Sophie S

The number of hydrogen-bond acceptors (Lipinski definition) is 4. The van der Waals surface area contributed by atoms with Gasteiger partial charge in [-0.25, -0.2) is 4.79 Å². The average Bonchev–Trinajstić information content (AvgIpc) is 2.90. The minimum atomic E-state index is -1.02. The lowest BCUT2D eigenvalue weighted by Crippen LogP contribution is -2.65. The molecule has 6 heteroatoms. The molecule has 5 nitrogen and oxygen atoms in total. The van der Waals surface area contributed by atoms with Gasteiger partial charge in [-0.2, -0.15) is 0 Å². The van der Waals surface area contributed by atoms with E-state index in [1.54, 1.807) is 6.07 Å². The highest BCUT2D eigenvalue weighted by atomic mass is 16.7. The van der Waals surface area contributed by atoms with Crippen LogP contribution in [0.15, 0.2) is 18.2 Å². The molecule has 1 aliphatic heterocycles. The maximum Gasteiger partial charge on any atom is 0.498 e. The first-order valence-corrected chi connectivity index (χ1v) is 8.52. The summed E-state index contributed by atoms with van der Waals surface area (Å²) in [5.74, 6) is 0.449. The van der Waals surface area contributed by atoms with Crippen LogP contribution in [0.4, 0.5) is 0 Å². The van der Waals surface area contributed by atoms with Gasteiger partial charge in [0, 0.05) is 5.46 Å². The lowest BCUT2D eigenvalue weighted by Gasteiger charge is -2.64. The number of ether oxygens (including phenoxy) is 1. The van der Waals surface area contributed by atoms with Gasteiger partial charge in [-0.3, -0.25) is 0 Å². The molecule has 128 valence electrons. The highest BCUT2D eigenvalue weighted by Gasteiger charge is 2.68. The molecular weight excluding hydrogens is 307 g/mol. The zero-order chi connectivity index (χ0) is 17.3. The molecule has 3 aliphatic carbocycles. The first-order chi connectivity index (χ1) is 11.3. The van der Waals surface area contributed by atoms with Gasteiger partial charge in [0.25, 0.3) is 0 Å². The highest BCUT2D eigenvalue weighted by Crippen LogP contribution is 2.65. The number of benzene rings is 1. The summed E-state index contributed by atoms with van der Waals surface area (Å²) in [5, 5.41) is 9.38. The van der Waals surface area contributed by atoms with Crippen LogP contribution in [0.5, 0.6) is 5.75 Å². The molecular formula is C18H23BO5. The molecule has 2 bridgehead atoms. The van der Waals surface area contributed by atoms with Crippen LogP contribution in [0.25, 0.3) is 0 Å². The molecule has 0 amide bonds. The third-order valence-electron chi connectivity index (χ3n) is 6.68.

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I took a class on mindfulness in high school. I learned of its importance and meaning. To be mindful is to be present in the moment and aware of the world around. Every day we are distracted with thoughts of the past and future – why did I behave this way (past regret), and what will happen tomorrow (future anticipation). We don’t spend enough time living in the present – reality. If there is a pedestrian crossing the street while you are driving, that is real. If your phone suddenly buzzes and your mind tells you that it’s that college acceptance email you’re expecting, or reply from a friend, you just might be wrong. Regardless, that knowledge can wait and the pedestrian you risk hitting by diverting your attention cannot. When we are mindful, we don’t care what it is until in a safe place to check, because right now the present consists of getting from one place to another safely. Nothing else matters. Our minds tell stories and make assumptions, but we can control how much power we let our minds have. It is within our capabilities. I think that if mindfulness, spirituality, and yoga classes and workshops could be promoted and advocated for more, people will learn the importance of the present moment and complete uselessness of thoughts of yesterday and worries for tomorrow. It is possible to learn from the past without dwelling on it, plan for tomorrow without stressing over it. I just spent five months living on an organic farm in Israel in a slow paced environment and practiced living in the present moment. I found that when totally engulfed in the now, I was alert to my full potential and joyful, as I took in the life around and recognized my own existence through the rhythm of my breath. There were no past regrets or future worries to cloud my head, which create fear in our relationships and pursuits. I was filled with nothing but love, and therefore the world loved me back. Now I ask myself – how can I maintain this mindfulness back in America, in the fast-paced modern world of progress? How can we be both successful and present? It is a simple matter of learning how – why certain thoughts aren’t important and how they distract. There is also an appeal to mindfulness in that it allows you to experience more joy and appreciate life. Many people are afraid to let go of the past and future because their minds depend on them for survival. However, we are not our minds, and when we understand this, we can make decisions more clearly and reach our full potential. When I think of the streets, I picture honking cars. The reason that many people honk is that they are wanting someone to move faster or get out of the way so that they can get to a destination faster. This honker is not present in the moment – he is thinking about his destination and how he needs to arrive there as quickly as possible. This is a distraction from the present. Of course, people want to arrive on time. But it is better to be late and be safe rather than make aggressive and potentially dangerous moves in the present that arise from unhappiness with a current situation. I saw a sign once that says, “You’re not stuck in traffic. You are traffic,” and I think that the whole world needs to hear it. What’s the rush? Let’s be both safe and joyful, as the two come hand-in-hand through practicing mindfulness.